I thought I could lessen my guilt only by adopting a 6 years old child. And then, you came into my life and made things wonderful and much better than before. But that guilt never went away. I kept everything to me for many years but a month ago on Riya’s death anniversary, I told your father the truth about the slow poison. And he had a heart attack. Now because I’ve lost him too, this life is just a punishment for me. And that is why I’ve decided to end my life. Take care of yourself.
Preeti is shocked and folds the letter and puts it back in the envelope.
“ This world is not fair to the physically and mentally challenged.” She says.
I agree and we decide not to discuss about the letter anymore.
We board the train at 4 p.m. and reach U.P the next day. As soon as we reach there, we go to the hospital to meet Sister Thomsina. She looks very much different now. She has lost so much weight and her face is full of wrinkles.
When she looks at me, she smiles tenderly. She has trouble speaking and talks slowly.
“Hello dear, you look beautiful.”
“Thank you sister. And I am sorry for not turning up all these years. Forgive me please.”
“It’s alright dear.”
Since it is difficult for her to speak, we do not talk much.
Preeti then tells me “ She wanted to meet you for a reason. We need a favour from you.”
“What kind of favour?”
“The number of kids in the orphanage has increased extensively during these years. A few children who were adopted from the orphanage give some amount as donation every month but it is not enough for the children. So, we are planning to increase the donations in every possible way. If you help us, we would be really grateful to you.”
“Please don’t make me feel like I’ll be doing a favour by giving donations. I am also a part of the orphanage.”
Preeti takes me to the orphanage to show me the condition of the children over there. I ask her “Did you keep coming here regularly after being adopted?”
“I came here to meet sister when I was 15 and kept coming and providing help regularly after this.”
“Actually, I never wanted to go inside the orphanage again. I knew it would make the children feel unlucky. They might dream about having a life like me. They might dream about getting adopted too and I wasn’t capable of fulfilling their dreams. Even today, I only go inside when it is necessary.”
As we go inside, I can see that the situation is worse than I thought. It seems as if the children are locked up in a small place and they look weak and undernourished. I can see sadness in all these eyes and it hurts to see them like that.
While we are taking a round, Preeti’s phone rings. It’s a call from the hospital. As she answers the phone call, she has tears in her eyes. When I ask her what’s wrong, she says
“Sister Thomsina is no more.”
3 years later
Life is completely different from what I thought it would be a few years ago. I am not an engineer anymore. I am a teacher and director of the new child care centre established by us. We named it as ‘Sister Thomsina’s Child Care’.
I and Preeti had turned my big house into a child care and got all the children shifted over here. It took more than a year to get it all done. Most of the money required to run it comes from the rent of flats and bungalows that my father used to own. We’ve opened a kind of school too where we focus more in extra- curricular activities and things like emotional intelligence. The children are physically stronger and happier now. I and Preeti live here with them. Our schedule is quite hectic and we get vey less personal time and space but we are fine with it.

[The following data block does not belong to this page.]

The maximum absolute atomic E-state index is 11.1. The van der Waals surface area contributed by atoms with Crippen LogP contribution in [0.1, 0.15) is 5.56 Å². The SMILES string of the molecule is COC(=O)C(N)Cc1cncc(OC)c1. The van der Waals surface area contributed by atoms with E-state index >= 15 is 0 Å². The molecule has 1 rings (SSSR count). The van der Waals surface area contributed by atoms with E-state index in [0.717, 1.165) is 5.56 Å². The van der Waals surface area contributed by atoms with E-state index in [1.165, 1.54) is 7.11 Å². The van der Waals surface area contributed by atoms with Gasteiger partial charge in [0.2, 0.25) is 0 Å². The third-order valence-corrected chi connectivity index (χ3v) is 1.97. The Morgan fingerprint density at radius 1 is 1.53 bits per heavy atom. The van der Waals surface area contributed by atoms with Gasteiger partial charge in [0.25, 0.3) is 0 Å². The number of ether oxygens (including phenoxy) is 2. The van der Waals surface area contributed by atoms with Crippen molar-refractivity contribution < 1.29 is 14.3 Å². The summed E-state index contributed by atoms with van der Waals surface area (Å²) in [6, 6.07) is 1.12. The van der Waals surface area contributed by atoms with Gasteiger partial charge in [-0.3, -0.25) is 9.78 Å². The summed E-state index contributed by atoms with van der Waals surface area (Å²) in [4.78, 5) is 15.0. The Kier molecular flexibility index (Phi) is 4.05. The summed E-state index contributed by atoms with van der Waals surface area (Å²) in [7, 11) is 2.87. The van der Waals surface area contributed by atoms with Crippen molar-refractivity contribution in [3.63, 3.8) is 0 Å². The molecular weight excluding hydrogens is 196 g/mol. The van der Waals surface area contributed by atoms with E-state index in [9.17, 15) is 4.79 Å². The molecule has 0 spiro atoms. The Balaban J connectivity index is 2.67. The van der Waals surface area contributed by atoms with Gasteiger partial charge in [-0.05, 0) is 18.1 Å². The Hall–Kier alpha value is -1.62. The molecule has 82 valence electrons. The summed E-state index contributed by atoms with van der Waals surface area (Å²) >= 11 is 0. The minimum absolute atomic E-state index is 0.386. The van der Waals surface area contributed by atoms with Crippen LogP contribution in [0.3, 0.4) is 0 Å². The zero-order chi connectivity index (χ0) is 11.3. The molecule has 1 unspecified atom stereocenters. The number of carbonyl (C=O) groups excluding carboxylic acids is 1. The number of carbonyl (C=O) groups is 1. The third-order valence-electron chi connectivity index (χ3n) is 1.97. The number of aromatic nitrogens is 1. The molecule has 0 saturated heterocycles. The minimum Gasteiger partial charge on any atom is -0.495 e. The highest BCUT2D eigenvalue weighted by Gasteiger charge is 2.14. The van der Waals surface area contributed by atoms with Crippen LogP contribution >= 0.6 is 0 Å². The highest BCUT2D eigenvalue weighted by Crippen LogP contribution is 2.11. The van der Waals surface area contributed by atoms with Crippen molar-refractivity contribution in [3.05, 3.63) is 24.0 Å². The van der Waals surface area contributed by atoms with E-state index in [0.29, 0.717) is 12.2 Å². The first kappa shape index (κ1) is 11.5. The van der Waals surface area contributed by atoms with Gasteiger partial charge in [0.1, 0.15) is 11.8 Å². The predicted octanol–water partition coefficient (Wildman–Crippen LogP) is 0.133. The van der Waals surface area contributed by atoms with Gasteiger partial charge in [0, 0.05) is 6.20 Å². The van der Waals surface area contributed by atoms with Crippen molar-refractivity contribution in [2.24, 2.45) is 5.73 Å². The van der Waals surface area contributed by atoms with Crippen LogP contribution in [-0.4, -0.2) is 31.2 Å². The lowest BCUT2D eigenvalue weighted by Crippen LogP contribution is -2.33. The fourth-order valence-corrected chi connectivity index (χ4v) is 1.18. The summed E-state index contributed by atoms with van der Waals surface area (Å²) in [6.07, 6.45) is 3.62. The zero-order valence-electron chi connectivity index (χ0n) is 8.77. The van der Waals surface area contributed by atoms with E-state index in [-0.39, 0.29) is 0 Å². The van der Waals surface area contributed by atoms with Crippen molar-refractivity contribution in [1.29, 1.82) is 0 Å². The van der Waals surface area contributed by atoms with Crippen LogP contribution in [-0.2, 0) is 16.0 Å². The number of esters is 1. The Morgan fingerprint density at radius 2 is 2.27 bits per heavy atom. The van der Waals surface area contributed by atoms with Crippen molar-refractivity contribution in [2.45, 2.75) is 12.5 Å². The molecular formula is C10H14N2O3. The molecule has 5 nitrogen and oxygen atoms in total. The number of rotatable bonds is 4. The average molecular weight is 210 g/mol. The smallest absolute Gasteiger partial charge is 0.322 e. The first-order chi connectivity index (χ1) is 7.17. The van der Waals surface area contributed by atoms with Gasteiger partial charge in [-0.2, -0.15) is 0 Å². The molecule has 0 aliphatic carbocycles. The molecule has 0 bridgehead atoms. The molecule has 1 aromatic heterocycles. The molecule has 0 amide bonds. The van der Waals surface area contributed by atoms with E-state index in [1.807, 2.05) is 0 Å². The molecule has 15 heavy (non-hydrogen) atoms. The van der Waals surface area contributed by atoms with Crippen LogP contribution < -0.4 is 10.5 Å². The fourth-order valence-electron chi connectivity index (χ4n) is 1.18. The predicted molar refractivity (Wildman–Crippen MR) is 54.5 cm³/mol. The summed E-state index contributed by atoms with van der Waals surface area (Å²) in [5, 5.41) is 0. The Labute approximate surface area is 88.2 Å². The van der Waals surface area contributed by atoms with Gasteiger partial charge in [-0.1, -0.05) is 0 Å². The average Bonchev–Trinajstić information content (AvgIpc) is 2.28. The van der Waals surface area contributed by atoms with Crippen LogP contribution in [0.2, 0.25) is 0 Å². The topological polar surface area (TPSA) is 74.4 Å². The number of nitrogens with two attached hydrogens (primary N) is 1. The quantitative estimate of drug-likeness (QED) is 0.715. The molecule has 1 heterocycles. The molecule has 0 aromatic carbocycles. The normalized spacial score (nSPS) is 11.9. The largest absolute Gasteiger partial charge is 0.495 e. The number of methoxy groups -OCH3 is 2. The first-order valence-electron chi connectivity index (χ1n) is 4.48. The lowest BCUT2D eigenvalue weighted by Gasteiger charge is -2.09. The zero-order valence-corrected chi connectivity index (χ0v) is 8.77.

We are now focussing on increasing the number of teachers and care takers especially in the section of physically and mentally challenged children. After the condition becomes better and stable, we’ve planned to take the children for picnic. They probably do not know what a picnic is. We also want to celebrate every child’s b’day. Since most of them don’t know when their b’day is, we’ll let them choose any day from all the 365 days of the year. It might sound insane but we want them to realize that every child whether privileged or abandoned or orphan is special. We really wish we are able to do everything we’ve planned for very soon.
I never married Rajeev and I am not even planning to get married in the following years. He got engaged to a beautiful woman and will get married soon. I never contact him anymore because I think it might create problems in his new relationship. I always want him to be happy. Yes, I loved him but I love these children more than him. He told me we would adopt a child or two from the orphanage after we get married but I denied. How could I leave the rest of them? They are my children and my responsibility too. Moreover, they need me more than I need Rajeev. Their wounds are deeper than mine. These children are my priority and I and Preeti will be here with them till our last breath.
I apologized to my mother too. I take flowers to her grave also every month. Preeti told me to do that. She said we cannot change what has already happened and that I was wrong for disrespecting her after she died.
My bond with Preeti has become strong over these years. I am glad that we live like sisters again.